FROM a modest hub in Albury an idea was born, which has trumped innovations from around the world to attract a share of $2 million.
The money will not only help the designers modify and refine the Firetail unmanned aerial system.
It could help save lives in developing countries.
“The hubs of UAV excellence come out of San Francisco or Silicon Valley – but we are from Possum Works in Albury, NSW," said co-creator Jack Hurley.
“It was a great validation for our concept when we found out we won, it just goes to show what you can do in the bush.
“We have the world’s smallest autopilot developed through Sam Cowen, from Wagga, and have put together very unique technology around the image capturing to make maps quickly available.
“The reality is, this wing can save lives.
“It’s pretty cool to work on a project that has real meaning.”
The team of three designers, Mr Hurley, Mr Cowen and Tim Sigmund, have nurtured the idea from its infancy.
Their Firetail was one of 130 inventions from around the world entered into the Pacific Humanitarian Challenge run by the Department of Foreign Affairs and Trade.
The low-cost drone is designed to be user-friendly and gather real-time images and information from disaster zones in order to target relief.
The men found out they were one of five winning teams, which will share the $2 million to develop their design, on Friday.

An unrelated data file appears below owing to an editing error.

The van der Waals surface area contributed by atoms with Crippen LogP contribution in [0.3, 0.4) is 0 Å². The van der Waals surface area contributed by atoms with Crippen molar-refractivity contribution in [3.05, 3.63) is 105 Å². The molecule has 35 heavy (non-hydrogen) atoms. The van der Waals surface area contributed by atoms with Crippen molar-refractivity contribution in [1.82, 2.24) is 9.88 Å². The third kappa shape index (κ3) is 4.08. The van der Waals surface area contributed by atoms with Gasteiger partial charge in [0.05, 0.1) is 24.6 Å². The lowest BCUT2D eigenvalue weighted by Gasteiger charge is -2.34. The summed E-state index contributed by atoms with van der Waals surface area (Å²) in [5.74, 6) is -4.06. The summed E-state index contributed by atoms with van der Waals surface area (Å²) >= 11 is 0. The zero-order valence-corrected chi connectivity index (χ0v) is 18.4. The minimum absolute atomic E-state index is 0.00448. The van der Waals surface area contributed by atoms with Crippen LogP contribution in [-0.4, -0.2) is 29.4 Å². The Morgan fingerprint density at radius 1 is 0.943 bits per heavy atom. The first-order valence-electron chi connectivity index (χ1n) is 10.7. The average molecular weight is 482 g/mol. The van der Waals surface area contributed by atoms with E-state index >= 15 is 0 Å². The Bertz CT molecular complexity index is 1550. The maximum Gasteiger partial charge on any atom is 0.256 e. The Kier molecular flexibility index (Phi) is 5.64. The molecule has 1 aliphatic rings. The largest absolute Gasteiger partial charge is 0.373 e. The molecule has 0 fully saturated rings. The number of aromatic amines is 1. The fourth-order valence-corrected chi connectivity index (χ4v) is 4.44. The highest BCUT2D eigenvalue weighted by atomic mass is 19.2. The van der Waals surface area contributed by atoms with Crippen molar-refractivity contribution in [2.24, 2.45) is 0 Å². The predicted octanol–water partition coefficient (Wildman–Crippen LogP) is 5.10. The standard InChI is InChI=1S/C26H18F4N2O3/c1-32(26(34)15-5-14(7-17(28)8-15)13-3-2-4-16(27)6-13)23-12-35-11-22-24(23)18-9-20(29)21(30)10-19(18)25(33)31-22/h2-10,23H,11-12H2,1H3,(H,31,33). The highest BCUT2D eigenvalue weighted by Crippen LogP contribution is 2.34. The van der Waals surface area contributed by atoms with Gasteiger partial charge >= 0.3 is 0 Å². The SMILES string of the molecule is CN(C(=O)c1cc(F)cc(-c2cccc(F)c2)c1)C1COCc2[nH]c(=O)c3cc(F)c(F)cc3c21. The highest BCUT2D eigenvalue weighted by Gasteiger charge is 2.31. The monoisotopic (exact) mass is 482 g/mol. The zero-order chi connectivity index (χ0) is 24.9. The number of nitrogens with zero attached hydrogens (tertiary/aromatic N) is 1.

Mr Hurley said they would spend the next 12 months perfecting the project for DFAT.
“We will spend the next year prototyping, trialling and travelling around the Pacific islands - Fiji and Vanuatu will be the main two spots,” he said.
“It’s about pre-planing and already having the wings in a Pacific nation so that when there is a cyclone or major damage, the aircraft is readily available in schools, hospitals or government organisations.
“If a humanitarian non-government organisation was looking at an aero-platform, they could pay up to $50,000 for a wing or unmanned aerial vehicle, whereas we can supply hundreds for that cost.”
Mr Sigmund said the trio managed to top at least 30 other drone designs entered to DFAT.
“I think a reason we got through is ours was very much targeted at what they need, we didn't just pick a quad copter off the shelf,” he said.
“This was designed and thought about from the ground up – fit for purpose.
“The nature of humanitarian work is so rewarding.”